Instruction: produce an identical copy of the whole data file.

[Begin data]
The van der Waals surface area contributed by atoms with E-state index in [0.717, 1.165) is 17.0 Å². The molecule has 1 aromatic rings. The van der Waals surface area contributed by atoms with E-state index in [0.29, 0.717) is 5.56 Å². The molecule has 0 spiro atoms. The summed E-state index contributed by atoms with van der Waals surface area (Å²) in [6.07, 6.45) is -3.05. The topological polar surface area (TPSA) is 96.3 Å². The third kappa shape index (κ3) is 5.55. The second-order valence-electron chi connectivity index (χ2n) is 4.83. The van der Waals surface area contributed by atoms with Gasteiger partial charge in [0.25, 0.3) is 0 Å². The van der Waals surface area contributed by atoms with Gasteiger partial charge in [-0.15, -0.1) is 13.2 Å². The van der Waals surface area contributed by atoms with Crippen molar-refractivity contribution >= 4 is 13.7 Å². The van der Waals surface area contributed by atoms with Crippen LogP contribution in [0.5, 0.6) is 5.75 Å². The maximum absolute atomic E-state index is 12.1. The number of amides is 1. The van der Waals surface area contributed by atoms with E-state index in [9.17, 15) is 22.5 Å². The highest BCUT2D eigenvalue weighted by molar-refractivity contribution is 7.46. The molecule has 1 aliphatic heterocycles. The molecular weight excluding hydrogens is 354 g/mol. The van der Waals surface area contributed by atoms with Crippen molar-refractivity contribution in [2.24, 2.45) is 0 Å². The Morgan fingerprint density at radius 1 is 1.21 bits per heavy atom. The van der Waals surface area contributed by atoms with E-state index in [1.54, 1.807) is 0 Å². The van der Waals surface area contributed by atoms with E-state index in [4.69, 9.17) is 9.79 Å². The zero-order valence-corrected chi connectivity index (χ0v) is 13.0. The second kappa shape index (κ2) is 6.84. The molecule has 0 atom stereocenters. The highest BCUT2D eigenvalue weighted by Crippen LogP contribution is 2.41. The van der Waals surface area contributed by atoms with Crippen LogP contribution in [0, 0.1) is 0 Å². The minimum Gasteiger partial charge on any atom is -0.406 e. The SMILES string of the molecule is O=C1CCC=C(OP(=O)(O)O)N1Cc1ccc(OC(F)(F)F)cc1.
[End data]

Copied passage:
The van der Waals surface area contributed by atoms with E-state index in [0.717, 1.165) is 17.0 Å². The molecule has 1 aromatic rings. The van der Waals surface area contributed by atoms with E-state index in [0.29, 0.717) is 5.56 Å². The molecule has 0 spiro atoms. The summed E-state index contributed by atoms with van der Waals surface area (Å²) in [6.07, 6.45) is -3.05. The topological polar surface area (TPSA) is 96.3 Å². The third kappa shape index (κ3) is 5.55. The second-order valence-electron chi connectivity index (χ2n) is 4.83. The van der Waals surface area contributed by atoms with Gasteiger partial charge in [0.25, 0.3) is 0 Å². The van der Waals surface area contributed by atoms with Gasteiger partial charge in [-0.15, -0.1) is 13.2 Å². The van der Waals surface area contributed by atoms with Crippen molar-refractivity contribution >= 4 is 13.7 Å². The van der Waals surface area contributed by atoms with Crippen LogP contribution in [0.5, 0.6) is 5.75 Å². The maximum absolute atomic E-state index is 12.1. The number of amides is 1. The van der Waals surface area contributed by atoms with E-state index in [9.17, 15) is 22.5 Å². The highest BCUT2D eigenvalue weighted by molar-refractivity contribution is 7.46. The molecule has 1 aliphatic heterocycles. The molecular weight excluding hydrogens is 354 g/mol. The van der Waals surface area contributed by atoms with Crippen molar-refractivity contribution in [2.24, 2.45) is 0 Å². The Morgan fingerprint density at radius 1 is 1.21 bits per heavy atom. The van der Waals surface area contributed by atoms with E-state index in [1.54, 1.807) is 0 Å². The van der Waals surface area contributed by atoms with E-state index in [4.69, 9.17) is 9.79 Å². The zero-order valence-corrected chi connectivity index (χ0v) is 13.0. The second kappa shape index (κ2) is 6.84. The molecule has 0 atom stereocenters. The highest BCUT2D eigenvalue weighted by Crippen LogP contribution is 2.41. The van der Waals surface area contributed by atoms with Crippen LogP contribution in [0, 0.1) is 0 Å². The minimum Gasteiger partial charge on any atom is -0.406 e. The SMILES string of the molecule is O=C1CCC=C(OP(=O)(O)O)N1Cc1ccc(OC(F)(F)F)cc1.